Pennsylvania hospitals paid out $636 million for med mal coverage in 2004. This is money that may have been used to purchase equipment or to help the uninsured. This came to 2.67% of every dollar spent by the hospitals.. They paid out an additional $448 million in malpractice claims in 2004. These costs were only for hospitals and did not include those for independent physicians and mid wives.
Nevada continues to struggle to get physicians to come to the state. There is some improvement in the med mal premium structure. The rates have not escalated but are still very high with OBs paying close to $150,000 per year.
Watch for med mal suits in the New York City hospitals. One person has died to date from Legionnaire's Disease and the bacteria has now been found in a second hospital.
Maryland had passed and then overrode the Governor's veto to get a law to help the state's physicians in their med mal premiums. That was four months ago and to date nothing has happened. The new med mal premiums are due again and the physicians will need to pay the high premiums.
South Carolina physicians are still getting raises in their med mal premiums but at least they are less than last year. They just got a cap on non economic damages and it will take some time to see any major changes. Top
The CMS has just released a letter stating that providers may begin applying for their NPI numbers on May 23, 2005. You have until 2007 to begin using the numbers. This will take the place of all random numbers you currently have to use for various health plans including Medicare.
The Oregon Medical Society has rejected a proposal to report Meth users to public health authorities. The group stated that this was not what they wanted to do.
A new survey has shown that more physicians are being paid for on call services. It amount of is now up to about half of hospitals pay. Without the pay, many hospitals are having trouble recruiting specialists. The numbers included extra pay for employed physicians as well as independent ones. The average pay is about $30 per hour or $750 per day. I know in my community it is about double that figure and all physicians that take call are paid.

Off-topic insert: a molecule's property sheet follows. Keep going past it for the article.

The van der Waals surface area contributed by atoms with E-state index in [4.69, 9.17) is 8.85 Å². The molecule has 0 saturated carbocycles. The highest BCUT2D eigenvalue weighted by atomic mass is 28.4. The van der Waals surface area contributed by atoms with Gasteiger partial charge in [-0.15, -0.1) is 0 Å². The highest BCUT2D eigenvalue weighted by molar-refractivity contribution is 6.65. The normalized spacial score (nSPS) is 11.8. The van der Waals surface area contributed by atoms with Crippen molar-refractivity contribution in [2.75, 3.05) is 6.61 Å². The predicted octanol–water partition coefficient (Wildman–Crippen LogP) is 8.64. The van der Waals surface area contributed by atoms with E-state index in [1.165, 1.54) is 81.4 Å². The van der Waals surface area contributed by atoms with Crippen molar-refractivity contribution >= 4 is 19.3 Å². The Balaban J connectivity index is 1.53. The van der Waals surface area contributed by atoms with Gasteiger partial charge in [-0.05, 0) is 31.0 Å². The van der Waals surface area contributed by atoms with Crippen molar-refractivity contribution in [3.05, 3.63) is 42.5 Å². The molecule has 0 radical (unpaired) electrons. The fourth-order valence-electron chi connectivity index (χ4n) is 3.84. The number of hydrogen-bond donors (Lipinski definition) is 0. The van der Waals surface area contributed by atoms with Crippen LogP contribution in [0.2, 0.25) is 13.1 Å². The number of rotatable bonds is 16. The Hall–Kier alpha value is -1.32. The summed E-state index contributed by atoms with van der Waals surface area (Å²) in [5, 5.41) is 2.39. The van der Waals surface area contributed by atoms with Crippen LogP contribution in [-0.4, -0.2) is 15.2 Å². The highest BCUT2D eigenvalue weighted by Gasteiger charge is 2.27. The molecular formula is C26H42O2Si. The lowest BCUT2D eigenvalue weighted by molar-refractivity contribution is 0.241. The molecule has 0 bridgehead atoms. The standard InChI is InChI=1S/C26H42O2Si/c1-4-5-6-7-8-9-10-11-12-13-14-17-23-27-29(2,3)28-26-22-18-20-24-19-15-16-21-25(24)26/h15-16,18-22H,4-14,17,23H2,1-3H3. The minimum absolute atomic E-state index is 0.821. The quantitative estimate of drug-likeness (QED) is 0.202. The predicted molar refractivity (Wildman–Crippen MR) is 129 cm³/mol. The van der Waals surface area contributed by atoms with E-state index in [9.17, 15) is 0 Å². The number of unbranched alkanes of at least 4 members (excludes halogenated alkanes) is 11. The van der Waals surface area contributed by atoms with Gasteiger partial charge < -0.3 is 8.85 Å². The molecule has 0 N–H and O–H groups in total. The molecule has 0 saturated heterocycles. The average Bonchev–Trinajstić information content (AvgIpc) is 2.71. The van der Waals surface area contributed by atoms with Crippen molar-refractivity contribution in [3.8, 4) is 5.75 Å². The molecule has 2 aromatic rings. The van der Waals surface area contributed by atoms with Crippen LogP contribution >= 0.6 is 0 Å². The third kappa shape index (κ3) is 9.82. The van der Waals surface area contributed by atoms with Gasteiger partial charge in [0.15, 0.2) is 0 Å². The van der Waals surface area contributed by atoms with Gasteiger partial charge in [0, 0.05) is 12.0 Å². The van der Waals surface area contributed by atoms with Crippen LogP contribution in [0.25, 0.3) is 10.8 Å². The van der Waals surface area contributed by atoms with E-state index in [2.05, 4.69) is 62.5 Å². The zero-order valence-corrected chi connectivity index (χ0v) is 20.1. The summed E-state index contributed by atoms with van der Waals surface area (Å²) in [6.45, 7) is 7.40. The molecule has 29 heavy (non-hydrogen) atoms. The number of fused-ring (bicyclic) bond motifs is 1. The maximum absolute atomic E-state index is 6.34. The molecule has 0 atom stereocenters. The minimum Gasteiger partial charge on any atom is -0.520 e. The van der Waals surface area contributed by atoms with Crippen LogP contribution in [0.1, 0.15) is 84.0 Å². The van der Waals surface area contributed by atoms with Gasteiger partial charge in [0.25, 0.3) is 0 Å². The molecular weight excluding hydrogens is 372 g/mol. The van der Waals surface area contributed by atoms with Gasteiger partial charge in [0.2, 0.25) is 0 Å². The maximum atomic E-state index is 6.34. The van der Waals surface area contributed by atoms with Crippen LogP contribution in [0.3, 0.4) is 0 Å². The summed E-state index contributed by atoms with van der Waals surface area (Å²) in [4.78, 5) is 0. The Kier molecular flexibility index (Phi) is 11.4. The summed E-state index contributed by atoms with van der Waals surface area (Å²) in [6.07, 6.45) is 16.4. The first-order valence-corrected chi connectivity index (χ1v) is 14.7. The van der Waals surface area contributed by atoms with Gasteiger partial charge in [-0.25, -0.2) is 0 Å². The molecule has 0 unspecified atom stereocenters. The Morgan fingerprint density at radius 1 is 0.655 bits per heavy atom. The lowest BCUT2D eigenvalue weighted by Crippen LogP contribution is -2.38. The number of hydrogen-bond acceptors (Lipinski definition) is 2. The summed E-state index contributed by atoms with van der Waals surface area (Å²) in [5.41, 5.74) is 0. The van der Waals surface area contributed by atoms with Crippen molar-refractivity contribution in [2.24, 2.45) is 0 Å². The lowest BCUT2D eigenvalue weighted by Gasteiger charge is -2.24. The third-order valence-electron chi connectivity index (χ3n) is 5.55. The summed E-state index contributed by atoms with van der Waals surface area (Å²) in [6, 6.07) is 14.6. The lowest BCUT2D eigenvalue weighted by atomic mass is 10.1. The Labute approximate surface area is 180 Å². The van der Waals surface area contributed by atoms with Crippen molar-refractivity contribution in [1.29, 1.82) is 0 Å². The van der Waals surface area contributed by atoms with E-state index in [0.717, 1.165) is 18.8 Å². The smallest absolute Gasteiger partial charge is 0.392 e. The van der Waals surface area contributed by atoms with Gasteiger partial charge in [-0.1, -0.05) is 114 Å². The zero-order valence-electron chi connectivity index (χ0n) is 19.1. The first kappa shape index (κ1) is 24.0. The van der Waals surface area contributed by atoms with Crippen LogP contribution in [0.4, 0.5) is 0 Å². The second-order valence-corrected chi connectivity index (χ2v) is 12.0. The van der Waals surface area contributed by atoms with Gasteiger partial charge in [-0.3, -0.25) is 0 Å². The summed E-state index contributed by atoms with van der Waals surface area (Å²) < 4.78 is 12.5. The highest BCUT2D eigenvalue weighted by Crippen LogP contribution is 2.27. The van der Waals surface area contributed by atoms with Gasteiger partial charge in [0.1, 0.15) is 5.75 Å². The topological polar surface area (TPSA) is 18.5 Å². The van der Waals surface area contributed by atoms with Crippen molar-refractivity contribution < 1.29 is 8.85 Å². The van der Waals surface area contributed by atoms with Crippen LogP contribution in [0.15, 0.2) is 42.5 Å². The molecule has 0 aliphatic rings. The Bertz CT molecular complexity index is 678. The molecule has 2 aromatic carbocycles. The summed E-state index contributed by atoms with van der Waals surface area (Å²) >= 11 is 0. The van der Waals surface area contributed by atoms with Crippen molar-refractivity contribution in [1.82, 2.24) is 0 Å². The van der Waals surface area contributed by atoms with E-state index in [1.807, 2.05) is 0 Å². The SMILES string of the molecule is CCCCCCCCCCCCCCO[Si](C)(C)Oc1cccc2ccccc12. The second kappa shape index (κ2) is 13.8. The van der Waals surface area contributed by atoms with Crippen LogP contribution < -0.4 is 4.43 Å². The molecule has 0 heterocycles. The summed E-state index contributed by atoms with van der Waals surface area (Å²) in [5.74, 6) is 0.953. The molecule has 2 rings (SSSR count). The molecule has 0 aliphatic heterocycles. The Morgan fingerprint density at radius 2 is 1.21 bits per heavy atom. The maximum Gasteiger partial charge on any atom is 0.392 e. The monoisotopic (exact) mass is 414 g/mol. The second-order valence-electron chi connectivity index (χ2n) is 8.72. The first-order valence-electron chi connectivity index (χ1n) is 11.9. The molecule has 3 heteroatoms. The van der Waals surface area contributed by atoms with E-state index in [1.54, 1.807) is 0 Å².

A different study showed that only 30% of facilities had no problems finding physicians to take call. About half of the hospitals that currently do not pay for the extra service are now considering paying for it.
Hawaii has a shortage of orthopedic surgeons and OBs. The reason is a combination of malpractice suits and low reimbursement. This is especially true in the outer islands. The Hawaiian OBs are making 17% less over five years and the Orthopods are getting 10%-20% less than their mainland counterparts. Hospitals on the outer islands need to air transport patients to Oahu for surgery many days of the month since they do not have enough specialists to cover each day.
Boutique practices are doing ok in the Portland Oregon area. There are two regular boutique practices and one partial boutique practice. Both the physicians and the patients were happy with the arrangements. The non-practicing academics weren't.